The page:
§ 85. Mr. Osborne
asked the Minister of Food the estimated subsidy on a 14 oz. loaf of bread; how much is consumed per person per day; and the total annual cost of the subsidy.
The cost of subsidising National bread in 1954–55 was estimated at £47.4 million, equivalent to about 1⅓d. per 14 oz. loaf. Due mainly to decreases in the price of flour since this Estimate was published, the subsidy on the 14 oz. loaf at present is estimated at about 1d. The consumption of National bread is about 6½ oz. per person per day.
§ 87. Mr. Peter Freeman
asked the Minister of Food whether he is aware that over 12,000 bakeries have had to close down since the war and that a large proportion of those left are now unable to deliver bread daily because of the working of the flour subsidy granted to large-plant bakeries as compared with the smaller firms which are compelled to grant credit and have proportionately heavier delivery costs; and what action he proposes to take in the matter.
The number of bakers claiming subsidy last year was 14,600 as compared with 18,254 in 1945 and 14,915 in 1951. A case for an increase in the net profit margin has been submitted by the trade and is now being considered.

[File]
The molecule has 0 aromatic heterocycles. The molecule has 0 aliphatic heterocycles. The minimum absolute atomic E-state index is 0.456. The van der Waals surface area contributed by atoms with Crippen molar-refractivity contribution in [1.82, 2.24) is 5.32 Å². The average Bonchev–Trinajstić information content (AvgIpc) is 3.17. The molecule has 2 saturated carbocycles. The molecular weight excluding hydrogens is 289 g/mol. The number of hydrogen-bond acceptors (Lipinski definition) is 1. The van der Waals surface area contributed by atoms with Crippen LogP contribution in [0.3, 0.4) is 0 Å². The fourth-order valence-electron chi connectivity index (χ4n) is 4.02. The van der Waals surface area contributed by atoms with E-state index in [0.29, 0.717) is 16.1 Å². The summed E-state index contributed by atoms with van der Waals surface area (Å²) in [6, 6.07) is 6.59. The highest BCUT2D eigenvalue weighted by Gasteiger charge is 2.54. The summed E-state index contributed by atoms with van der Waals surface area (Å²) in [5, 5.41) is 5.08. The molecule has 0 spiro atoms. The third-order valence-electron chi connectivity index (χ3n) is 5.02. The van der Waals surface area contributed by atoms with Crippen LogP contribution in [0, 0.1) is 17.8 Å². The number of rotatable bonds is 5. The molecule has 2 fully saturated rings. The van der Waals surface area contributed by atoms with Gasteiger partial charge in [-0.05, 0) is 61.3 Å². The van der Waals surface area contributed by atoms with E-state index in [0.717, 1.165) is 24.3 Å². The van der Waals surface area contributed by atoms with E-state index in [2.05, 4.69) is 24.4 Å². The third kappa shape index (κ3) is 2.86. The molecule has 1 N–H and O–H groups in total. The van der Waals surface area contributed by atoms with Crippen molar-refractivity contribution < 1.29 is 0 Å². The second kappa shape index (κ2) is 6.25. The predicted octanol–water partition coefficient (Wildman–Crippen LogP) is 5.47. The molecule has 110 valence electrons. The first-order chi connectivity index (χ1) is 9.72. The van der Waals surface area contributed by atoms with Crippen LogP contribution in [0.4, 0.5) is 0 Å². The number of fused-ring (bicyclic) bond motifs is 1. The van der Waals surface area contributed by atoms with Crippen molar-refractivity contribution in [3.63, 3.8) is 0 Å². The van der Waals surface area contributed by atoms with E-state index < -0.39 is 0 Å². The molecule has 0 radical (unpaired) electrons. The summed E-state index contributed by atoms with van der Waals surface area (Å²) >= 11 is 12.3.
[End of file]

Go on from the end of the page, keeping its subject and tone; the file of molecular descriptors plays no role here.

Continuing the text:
The prescribed maximum retail prices for National bread before June, 1952, were 1s. 3d. for the 3½ lb. loaf, 7½d. for the 1¾ lb. loaf and 4¼d. for the 14 oz. loaf. There has been no change since then. The cost of the subsidy for 1954–55 was estimated at £47.4 million in the revised Estimate published on 31st March last. Owing to the subsequent fall in the price of flour the subsidy is now running well below this rate.12W
§ 93. Mr. Mikardo
asked the Minister of Food whether he will make a statement on the course of his negotiations with the national organisations in the bakery trade on the subject of the profit margin on the production and distribution of national bread.
These organisations have submitted a joint claim for an increase in the profit margin on subsidised bread and this is at present under examination.